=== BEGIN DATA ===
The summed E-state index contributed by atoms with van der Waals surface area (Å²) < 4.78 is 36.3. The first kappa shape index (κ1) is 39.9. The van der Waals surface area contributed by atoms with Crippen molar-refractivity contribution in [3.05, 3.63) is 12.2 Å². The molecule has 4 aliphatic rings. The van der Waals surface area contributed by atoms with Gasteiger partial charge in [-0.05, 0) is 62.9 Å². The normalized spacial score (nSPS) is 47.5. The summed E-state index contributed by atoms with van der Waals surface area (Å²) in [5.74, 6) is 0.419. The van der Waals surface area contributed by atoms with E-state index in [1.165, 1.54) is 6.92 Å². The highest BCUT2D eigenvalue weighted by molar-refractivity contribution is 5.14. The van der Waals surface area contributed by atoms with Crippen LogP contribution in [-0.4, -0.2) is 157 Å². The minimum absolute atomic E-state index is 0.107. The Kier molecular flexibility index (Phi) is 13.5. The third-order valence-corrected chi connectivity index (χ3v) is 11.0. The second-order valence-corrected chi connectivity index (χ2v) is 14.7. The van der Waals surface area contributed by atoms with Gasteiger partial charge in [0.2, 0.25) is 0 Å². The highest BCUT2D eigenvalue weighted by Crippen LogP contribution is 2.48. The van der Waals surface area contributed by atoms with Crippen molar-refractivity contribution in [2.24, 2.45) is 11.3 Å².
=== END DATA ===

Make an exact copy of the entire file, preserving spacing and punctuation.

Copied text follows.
The summed E-state index contributed by atoms with van der Waals surface area (Å²) < 4.78 is 36.3. The first kappa shape index (κ1) is 39.9. The van der Waals surface area contributed by atoms with Crippen molar-refractivity contribution in [3.05, 3.63) is 12.2 Å². The molecule has 4 aliphatic rings. The van der Waals surface area contributed by atoms with Gasteiger partial charge in [-0.05, 0) is 62.9 Å². The normalized spacial score (nSPS) is 47.5. The summed E-state index contributed by atoms with van der Waals surface area (Å²) in [5.74, 6) is 0.419. The van der Waals surface area contributed by atoms with E-state index in [1.165, 1.54) is 6.92 Å². The highest BCUT2D eigenvalue weighted by molar-refractivity contribution is 5.14. The van der Waals surface area contributed by atoms with Crippen LogP contribution in [-0.4, -0.2) is 157 Å². The minimum absolute atomic E-state index is 0.107. The Kier molecular flexibility index (Phi) is 13.5. The third-order valence-corrected chi connectivity index (χ3v) is 11.0. The second-order valence-corrected chi connectivity index (χ2v) is 14.7. The van der Waals surface area contributed by atoms with Gasteiger partial charge in [0.2, 0.25) is 0 Å². The highest BCUT2D eigenvalue weighted by Crippen LogP contribution is 2.48. The van der Waals surface area contributed by atoms with Crippen molar-refractivity contribution in [2.24, 2.45) is 11.3 Å².